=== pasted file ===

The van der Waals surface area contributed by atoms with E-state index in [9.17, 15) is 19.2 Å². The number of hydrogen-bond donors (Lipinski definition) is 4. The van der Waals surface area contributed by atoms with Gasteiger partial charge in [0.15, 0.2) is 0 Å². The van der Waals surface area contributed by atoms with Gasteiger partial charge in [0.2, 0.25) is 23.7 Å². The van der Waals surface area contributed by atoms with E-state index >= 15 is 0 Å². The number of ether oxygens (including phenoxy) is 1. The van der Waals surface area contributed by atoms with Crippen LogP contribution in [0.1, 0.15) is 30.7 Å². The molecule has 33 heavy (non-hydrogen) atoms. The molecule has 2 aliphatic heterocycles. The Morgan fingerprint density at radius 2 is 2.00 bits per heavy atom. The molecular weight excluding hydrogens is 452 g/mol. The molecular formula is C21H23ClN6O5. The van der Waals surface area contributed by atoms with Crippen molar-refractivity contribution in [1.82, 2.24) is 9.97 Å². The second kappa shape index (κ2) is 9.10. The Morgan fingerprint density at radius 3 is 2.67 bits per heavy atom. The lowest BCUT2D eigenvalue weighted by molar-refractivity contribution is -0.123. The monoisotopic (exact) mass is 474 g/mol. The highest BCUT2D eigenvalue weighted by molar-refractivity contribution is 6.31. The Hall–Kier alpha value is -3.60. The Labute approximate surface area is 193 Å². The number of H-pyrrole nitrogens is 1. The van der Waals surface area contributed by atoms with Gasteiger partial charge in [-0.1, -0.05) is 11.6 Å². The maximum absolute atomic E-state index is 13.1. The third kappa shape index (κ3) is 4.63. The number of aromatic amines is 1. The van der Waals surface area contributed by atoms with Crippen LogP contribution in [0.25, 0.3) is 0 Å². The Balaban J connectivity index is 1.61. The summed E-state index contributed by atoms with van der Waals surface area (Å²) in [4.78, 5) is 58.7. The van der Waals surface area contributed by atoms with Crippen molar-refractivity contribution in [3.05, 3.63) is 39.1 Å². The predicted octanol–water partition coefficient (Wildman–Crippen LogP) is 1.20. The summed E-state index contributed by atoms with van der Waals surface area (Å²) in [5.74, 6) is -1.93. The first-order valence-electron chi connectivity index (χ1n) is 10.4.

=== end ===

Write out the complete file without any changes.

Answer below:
The van der Waals surface area contributed by atoms with E-state index in [9.17, 15) is 19.2 Å². The number of hydrogen-bond donors (Lipinski definition) is 4. The van der Waals surface area contributed by atoms with Gasteiger partial charge in [0.15, 0.2) is 0 Å². The van der Waals surface area contributed by atoms with Gasteiger partial charge in [0.2, 0.25) is 23.7 Å². The van der Waals surface area contributed by atoms with E-state index >= 15 is 0 Å². The number of ether oxygens (including phenoxy) is 1. The van der Waals surface area contributed by atoms with Crippen LogP contribution in [0.1, 0.15) is 30.7 Å². The molecule has 33 heavy (non-hydrogen) atoms. The molecule has 2 aliphatic heterocycles. The Morgan fingerprint density at radius 2 is 2.00 bits per heavy atom. The molecular weight excluding hydrogens is 452 g/mol. The molecular formula is C21H23ClN6O5. The van der Waals surface area contributed by atoms with Crippen molar-refractivity contribution in [1.82, 2.24) is 9.97 Å². The second kappa shape index (κ2) is 9.10. The Morgan fingerprint density at radius 3 is 2.67 bits per heavy atom. The lowest BCUT2D eigenvalue weighted by molar-refractivity contribution is -0.123. The monoisotopic (exact) mass is 474 g/mol. The highest BCUT2D eigenvalue weighted by molar-refractivity contribution is 6.31. The Hall–Kier alpha value is -3.60. The Labute approximate surface area is 193 Å². The number of H-pyrrole nitrogens is 1. The van der Waals surface area contributed by atoms with Gasteiger partial charge in [-0.1, -0.05) is 11.6 Å². The maximum absolute atomic E-state index is 13.1. The third kappa shape index (κ3) is 4.63. The number of aromatic amines is 1. The van der Waals surface area contributed by atoms with Crippen LogP contribution in [0.25, 0.3) is 0 Å². The Balaban J connectivity index is 1.61. The summed E-state index contributed by atoms with van der Waals surface area (Å²) in [4.78, 5) is 58.7. The van der Waals surface area contributed by atoms with Crippen molar-refractivity contribution in [3.05, 3.63) is 39.1 Å². The predicted octanol–water partition coefficient (Wildman–Crippen LogP) is 1.20. The summed E-state index contributed by atoms with van der Waals surface area (Å²) in [5.74, 6) is -1.93. The first-order valence-electron chi connectivity index (χ1n) is 10.4.